READ MORE: Two students face multiple charges in threats against Ontario school

On Thursday, Patton, the college president, said in a campuswide email that the college has experienced several incidents of bias in recent weeks “that are causing pain and anger in our community,” but did not specify what those were. She was following up on the school’s decision Wednesday to cancel a lecture by conservative Polish politician Ryszard Legutko because of safety concerns, two years after the school was the site of a rowdy protest of another conservative speaker.

Lisa Rathke, The Associated Press

Like us on Facebook and follow us on Twitter.

Get local stories you won't find anywhere else right to your inbox.
Sign up here

Just Posted

Ranil Prasad saw this poster near Surrey Central SkyTrain station on Monday, Oct. 26, 2020. He said it expressed “some specific reference to white replacement theory.” (Photo: Ranil Prasad/@run_neil/Twitter)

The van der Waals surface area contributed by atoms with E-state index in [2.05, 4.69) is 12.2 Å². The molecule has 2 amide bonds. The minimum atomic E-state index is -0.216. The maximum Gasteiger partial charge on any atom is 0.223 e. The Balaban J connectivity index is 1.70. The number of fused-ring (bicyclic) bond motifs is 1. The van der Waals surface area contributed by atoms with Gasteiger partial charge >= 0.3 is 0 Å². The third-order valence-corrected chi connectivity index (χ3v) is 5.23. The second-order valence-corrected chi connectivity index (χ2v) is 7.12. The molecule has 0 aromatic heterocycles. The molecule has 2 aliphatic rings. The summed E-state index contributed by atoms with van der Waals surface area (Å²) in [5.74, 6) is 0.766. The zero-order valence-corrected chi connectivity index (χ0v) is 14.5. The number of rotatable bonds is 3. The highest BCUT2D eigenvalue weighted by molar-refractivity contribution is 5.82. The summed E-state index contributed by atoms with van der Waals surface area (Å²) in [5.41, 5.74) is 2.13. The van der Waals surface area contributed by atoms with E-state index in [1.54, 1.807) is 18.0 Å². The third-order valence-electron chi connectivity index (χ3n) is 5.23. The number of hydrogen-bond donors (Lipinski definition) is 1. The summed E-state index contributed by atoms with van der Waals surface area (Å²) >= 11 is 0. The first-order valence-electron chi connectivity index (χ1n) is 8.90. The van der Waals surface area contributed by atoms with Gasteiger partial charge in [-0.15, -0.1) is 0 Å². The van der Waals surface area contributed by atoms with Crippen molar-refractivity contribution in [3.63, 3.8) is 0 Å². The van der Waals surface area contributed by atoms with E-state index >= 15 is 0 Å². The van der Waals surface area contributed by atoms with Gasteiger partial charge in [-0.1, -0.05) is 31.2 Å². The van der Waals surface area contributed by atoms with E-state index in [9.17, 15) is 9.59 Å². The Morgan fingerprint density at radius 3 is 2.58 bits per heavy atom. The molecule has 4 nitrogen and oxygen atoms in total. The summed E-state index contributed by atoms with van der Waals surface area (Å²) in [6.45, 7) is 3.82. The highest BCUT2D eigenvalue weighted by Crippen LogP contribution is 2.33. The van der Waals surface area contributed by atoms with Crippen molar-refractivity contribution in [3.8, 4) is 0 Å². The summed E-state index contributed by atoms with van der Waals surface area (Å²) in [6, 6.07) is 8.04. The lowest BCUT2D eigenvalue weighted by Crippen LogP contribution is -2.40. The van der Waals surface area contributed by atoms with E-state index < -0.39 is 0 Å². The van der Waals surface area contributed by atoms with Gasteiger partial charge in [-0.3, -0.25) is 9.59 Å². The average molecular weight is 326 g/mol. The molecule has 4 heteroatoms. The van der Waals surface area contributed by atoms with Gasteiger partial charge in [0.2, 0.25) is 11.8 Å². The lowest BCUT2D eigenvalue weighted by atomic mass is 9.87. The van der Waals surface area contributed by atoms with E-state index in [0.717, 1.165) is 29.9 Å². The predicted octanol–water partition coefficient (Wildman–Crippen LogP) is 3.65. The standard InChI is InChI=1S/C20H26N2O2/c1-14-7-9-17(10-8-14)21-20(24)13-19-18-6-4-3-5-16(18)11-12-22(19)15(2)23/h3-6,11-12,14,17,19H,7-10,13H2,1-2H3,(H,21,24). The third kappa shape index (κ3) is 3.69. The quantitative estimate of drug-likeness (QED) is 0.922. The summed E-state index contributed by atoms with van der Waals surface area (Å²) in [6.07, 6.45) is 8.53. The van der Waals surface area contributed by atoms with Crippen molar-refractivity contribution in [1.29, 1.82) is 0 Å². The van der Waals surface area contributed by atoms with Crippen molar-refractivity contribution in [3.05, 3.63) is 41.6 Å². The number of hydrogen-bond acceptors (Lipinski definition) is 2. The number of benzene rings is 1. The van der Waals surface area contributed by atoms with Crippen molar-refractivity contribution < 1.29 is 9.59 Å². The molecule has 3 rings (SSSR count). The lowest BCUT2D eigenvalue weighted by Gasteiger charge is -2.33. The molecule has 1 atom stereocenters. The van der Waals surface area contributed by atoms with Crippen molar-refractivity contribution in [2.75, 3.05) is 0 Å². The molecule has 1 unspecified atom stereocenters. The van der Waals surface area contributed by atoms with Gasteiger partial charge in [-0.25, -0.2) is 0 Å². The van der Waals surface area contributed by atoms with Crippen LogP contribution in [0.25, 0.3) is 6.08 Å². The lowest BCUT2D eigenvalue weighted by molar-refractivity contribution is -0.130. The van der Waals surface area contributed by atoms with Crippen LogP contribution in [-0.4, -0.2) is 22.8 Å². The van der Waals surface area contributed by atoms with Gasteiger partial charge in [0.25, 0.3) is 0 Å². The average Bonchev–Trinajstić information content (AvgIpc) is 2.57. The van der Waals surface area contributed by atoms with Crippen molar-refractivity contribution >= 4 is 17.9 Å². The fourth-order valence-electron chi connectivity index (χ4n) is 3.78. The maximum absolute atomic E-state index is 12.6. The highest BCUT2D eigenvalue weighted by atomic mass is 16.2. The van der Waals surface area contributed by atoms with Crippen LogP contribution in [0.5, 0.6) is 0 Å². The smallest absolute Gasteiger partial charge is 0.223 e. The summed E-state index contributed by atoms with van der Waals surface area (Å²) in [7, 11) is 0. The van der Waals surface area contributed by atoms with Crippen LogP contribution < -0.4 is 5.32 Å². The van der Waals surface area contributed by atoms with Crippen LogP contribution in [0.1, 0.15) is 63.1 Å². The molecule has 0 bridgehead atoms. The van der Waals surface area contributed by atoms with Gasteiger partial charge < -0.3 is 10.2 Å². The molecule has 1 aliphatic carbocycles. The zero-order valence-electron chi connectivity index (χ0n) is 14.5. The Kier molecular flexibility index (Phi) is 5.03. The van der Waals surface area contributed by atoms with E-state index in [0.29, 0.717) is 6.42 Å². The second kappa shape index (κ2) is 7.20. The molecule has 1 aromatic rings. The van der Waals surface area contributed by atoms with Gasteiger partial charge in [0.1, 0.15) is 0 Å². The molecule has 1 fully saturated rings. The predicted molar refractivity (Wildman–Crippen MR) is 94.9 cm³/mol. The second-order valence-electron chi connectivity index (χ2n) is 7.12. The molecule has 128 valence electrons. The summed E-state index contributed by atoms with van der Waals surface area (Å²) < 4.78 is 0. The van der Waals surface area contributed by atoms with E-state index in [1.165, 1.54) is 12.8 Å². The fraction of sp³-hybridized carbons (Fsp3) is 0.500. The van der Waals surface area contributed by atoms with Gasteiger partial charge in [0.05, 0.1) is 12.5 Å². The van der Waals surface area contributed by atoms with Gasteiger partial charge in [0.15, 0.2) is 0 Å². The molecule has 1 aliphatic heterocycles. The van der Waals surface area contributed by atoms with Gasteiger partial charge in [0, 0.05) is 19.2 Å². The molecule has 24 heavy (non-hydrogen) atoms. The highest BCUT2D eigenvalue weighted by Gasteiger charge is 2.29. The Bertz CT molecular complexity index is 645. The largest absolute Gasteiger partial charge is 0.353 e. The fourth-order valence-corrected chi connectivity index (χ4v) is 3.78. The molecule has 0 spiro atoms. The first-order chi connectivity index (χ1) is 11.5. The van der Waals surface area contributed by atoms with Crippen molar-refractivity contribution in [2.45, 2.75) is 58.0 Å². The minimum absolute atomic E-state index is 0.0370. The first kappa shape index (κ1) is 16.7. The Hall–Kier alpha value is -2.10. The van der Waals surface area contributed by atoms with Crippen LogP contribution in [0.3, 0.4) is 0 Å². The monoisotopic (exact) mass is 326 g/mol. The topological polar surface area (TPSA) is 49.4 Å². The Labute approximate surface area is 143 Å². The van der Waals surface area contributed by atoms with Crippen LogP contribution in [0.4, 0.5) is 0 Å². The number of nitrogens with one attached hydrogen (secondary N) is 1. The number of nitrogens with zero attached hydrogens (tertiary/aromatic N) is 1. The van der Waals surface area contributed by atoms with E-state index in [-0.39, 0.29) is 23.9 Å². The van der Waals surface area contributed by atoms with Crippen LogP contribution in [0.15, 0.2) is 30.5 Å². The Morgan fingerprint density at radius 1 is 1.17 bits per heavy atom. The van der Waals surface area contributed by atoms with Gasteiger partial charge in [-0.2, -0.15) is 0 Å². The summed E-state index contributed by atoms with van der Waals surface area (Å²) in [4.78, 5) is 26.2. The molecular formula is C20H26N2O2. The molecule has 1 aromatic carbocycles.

Surrey man urges public to watch out for ‘white replacement theory’ posters

Ranil Prasad said he saw the messaging at a Surrey SkyTrain station

Washington State Department of Agriculture workers, wearing protective suits and working vacuumed a nest of Asian giant hornets from a tree Saturday, Oct. 24, 2020, in Blaine, Wash. Scientists in Washington state discovered the first nest earlier in the week of so-called murder hornets in the United States and worked to wipe it out Saturday morning to protect native honeybees. (AP Photo/Elaine Thompson)
Nest of ‘murder hornets’ found near South Surrey

String of traps set up along border to capture Asian giant hornets

Construction of Douglas College's Surrey Campus in 1970. (Photo: Douglas College Archives)
PHOTOS: Douglas College’s Surrey roots at a B.C.-first campus in 1970

The official date of the Douglas/Kwantlen split was April 1, 1981

B.C.’s parliament building, Victoria. (Photo: Tom Fletcher)
ZYTARUK: Votes come at a premium price. Time to pay the tab

Promises are rained upon the voting public much like confetti being blasted from the maw of a cannon, or particles of ash spewn from an erupting volcano

B.C.’s Court of Appeal is in Vancouver. (File photo: Tom Zytaruk)
Judgment reserved in Surrey Six slayings appeals

Six men were killed in suite 1505 of the Balmoral Tower in Whalley on Oct. 19, 2007

Provincial health officer Dr. Bonnie Henry arrives for briefing on the COVID-19 situation, B.C. legislature, Oct. 26, 2020 (B.C. government)